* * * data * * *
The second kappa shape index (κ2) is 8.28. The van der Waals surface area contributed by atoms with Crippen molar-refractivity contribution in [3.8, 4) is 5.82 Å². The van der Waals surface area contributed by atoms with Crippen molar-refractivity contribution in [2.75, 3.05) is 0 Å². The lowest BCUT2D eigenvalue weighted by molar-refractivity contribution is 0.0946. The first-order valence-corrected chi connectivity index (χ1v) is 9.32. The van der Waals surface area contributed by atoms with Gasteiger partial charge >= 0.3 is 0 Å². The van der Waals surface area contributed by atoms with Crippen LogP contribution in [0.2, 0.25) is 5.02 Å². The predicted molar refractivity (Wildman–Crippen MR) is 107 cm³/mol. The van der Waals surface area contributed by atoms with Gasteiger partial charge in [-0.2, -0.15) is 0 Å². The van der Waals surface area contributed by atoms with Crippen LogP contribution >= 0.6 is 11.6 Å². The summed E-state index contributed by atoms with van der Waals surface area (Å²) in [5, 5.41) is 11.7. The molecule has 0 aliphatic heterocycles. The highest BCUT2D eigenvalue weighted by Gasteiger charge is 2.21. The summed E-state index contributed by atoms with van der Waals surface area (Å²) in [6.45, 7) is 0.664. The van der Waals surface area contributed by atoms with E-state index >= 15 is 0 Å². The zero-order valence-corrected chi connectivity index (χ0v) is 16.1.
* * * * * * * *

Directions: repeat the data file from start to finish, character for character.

The second kappa shape index (κ2) is 8.28. The van der Waals surface area contributed by atoms with Crippen molar-refractivity contribution in [3.8, 4) is 5.82 Å². The van der Waals surface area contributed by atoms with Crippen molar-refractivity contribution in [2.75, 3.05) is 0 Å². The lowest BCUT2D eigenvalue weighted by molar-refractivity contribution is 0.0946. The first-order valence-corrected chi connectivity index (χ1v) is 9.32. The van der Waals surface area contributed by atoms with Gasteiger partial charge >= 0.3 is 0 Å². The van der Waals surface area contributed by atoms with Crippen LogP contribution in [0.2, 0.25) is 5.02 Å². The predicted molar refractivity (Wildman–Crippen MR) is 107 cm³/mol. The van der Waals surface area contributed by atoms with Gasteiger partial charge in [-0.2, -0.15) is 0 Å². The van der Waals surface area contributed by atoms with Crippen LogP contribution >= 0.6 is 11.6 Å². The summed E-state index contributed by atoms with van der Waals surface area (Å²) in [5, 5.41) is 11.7. The molecule has 0 aliphatic heterocycles. The highest BCUT2D eigenvalue weighted by Gasteiger charge is 2.21. The summed E-state index contributed by atoms with van der Waals surface area (Å²) in [6.45, 7) is 0.664. The van der Waals surface area contributed by atoms with E-state index >= 15 is 0 Å². The zero-order valence-corrected chi connectivity index (χ0v) is 16.1.